Kay Leaping escaped to the Seychelles to go diving. She didn't bank on meeting Johannes
A few months ago I went on a diving holiday in the Seychelles, not least to get away from the excruciating dullness of my daily job. The constant demands of incompetent colleagues were driving me crazy and I needed to see some fresh faces.

When I arrived in the Seychelles, I realised I had made the perfect choice. Not only was the weather sunny but my German diving instructor Johannes was one of the best-looking men I had ever seen.

On the first day we were actually a group of 10 people but by the second day, for no apparent reason, that group had been reduced to just two: myself and my instructor.

There I was on the boat, floating over fabulous reefs with Johannes telling me how to breathe and how to move my body. The weather was hot and we hadn't yet put on our wet suits. He kept putting his hand on my stomach to indicate what he meant about the breathing and I was hardly conscious, let alone paying the slightest bit of attention. Not that it seemed to matter. When we dived that day the water was so clear that nothing could go wrong.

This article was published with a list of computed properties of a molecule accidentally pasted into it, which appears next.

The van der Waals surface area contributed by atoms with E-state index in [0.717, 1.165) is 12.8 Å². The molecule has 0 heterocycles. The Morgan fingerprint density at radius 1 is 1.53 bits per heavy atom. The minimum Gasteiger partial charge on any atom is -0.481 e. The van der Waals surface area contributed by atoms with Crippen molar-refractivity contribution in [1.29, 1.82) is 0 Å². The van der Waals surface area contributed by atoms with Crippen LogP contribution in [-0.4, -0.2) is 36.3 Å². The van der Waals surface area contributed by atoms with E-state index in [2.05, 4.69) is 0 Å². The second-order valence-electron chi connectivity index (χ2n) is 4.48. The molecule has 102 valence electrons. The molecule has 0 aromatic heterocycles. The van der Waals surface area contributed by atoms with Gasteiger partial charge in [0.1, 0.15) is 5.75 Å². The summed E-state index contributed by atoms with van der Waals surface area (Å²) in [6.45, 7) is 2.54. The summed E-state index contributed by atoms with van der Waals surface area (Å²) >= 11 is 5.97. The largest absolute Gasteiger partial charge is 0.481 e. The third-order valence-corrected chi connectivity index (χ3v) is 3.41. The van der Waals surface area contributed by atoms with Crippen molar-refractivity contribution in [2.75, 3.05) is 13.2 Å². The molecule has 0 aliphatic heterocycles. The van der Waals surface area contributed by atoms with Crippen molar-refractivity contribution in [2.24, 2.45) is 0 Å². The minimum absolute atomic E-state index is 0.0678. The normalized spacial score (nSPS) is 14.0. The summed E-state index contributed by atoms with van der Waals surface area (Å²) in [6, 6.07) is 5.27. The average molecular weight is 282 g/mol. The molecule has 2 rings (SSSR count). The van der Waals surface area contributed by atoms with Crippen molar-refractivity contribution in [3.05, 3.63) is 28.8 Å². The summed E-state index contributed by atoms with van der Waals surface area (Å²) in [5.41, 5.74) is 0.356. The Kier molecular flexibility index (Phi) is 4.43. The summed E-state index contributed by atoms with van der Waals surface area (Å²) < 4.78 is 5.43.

We descended slowly to an extraordinary old wreck covered in purple coral. Solid walls of fish were suspended directly in front of my eyes. It was all a dream and I felt perfectly safe in Johannes's capable hands - until, that was, I saw a small reef shark in the distance which put me into an irrational panic.

Thrashing about I blundered into the reef and knocked my mouthpiece out. I couldn't even see Johannes any more and I was breathing in water.

Thank God Johannes was still there. I felt him grab me round the waist to stop me shooting to the surface (which would have extremely dangerous). He gave me his spare oxygen piece to breathe from, and slowly I regained my composure. Then I realised that he was still holding my waist, there in the old wreck. A dolphin swam past and Johannes and I pressed our masks together for a whole minute, staring knowingly into each others' eyes.

But strangely, that pure moment of intimacy on the sea-bed was the end of it. For the rest of the afternoon on the boat I felt shy and unable to look him in the eyes. He seemed to respond in the same way. I didn't know what he was thinking. That evening I went back to my hotel, so full of angst that I couldn't even eat my dinner. I hung around the pool bar late into the evening hoping that Johannes would turn up but he didn't.

Then the next day the group was back to 10 people and the opportunity for close encounters had completely gone. Johannes was treating me just as any other member of the group. I was heart-broken.

For the rest of the week, the diving was still fantastic but nothing would ever equal that day in the wreck. And now, two months later, here I am back in my horrible office again. The only thing I want to do is take up a new career as a diving instructor.